Here are two concrete examples to demonstrate how this would work:
Let’s say you were approved for a $200,000 SBA 7(a) loan with a repayment term of two years. The guarantee fee for a loan of this size would be 3%, but not 3% of the total loan amount, rather 3% of the guaranteed portion (which, in the case of a $200,000 loan will be 75%). Since 75% of $200,000 is $150,000, the guarantee fee would be 3% of $150,000 which is $4,500. The $4,500 would then be deducted from your $200,000 loan.
Let’s say you took out a $1 million SBA loan with a 10-year payment term. The guarantee fee for a loan of this size is 3.5%. Again, this does not mean 3.5% of $1 million, but rather 3.5% of the guaranteed portion (which, in the case of a $1 million dollar loan is 75%). Since 75% of $1 million is $750,000, the guarantee fee would be 3.5% of $750,000 which is $26,250. That $26,250 is what would be deducted from your loan.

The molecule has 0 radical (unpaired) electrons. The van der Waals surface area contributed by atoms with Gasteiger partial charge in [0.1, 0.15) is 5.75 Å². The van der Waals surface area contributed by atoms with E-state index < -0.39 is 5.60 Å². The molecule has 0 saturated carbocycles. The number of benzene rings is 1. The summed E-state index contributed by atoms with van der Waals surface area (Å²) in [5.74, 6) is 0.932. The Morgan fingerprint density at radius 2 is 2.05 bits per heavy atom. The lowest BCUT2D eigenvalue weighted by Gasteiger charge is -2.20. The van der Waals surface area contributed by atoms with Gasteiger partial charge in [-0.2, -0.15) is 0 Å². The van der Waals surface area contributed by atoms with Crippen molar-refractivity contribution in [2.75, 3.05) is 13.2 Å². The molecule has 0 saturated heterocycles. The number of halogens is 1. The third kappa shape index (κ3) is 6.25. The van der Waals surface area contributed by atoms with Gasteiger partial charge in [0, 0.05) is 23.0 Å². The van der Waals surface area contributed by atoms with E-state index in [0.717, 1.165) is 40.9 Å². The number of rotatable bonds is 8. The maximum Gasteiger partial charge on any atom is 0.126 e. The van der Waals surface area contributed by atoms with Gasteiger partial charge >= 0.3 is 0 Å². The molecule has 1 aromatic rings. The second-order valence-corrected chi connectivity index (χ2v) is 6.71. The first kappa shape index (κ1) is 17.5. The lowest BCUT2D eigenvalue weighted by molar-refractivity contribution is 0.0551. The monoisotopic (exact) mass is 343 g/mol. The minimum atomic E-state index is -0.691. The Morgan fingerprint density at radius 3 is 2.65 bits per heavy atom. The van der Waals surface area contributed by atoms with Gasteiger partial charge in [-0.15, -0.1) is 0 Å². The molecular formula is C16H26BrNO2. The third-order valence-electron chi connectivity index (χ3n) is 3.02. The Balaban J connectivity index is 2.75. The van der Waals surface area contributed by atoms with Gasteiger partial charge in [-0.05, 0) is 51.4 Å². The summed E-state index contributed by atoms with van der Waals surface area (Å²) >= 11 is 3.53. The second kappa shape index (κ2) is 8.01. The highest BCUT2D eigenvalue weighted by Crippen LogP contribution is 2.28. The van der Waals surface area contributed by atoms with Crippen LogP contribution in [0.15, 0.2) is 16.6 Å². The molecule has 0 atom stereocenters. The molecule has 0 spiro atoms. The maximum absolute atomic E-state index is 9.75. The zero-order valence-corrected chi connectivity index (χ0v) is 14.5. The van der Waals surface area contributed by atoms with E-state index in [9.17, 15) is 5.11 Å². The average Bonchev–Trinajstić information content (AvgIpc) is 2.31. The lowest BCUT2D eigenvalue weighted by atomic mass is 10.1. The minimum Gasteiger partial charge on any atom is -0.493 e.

Yes, if you decide to increase your loan amount or your payment term, you will incur larger guarantee fees as well.
Lenders will roll your guarantee fee into your loan amount by deducting the fees from the loan amount (so you receive your loan minus the fees).
Additional SBA fees
When taking out SBA loans, there are other fees to keep in mind other than guarantee fees:
- Servicing fee – the annual fee that covers the ongoing overhead costs that are associated with the loan you took out. The cost is 0.5% of your unpaid balance every year.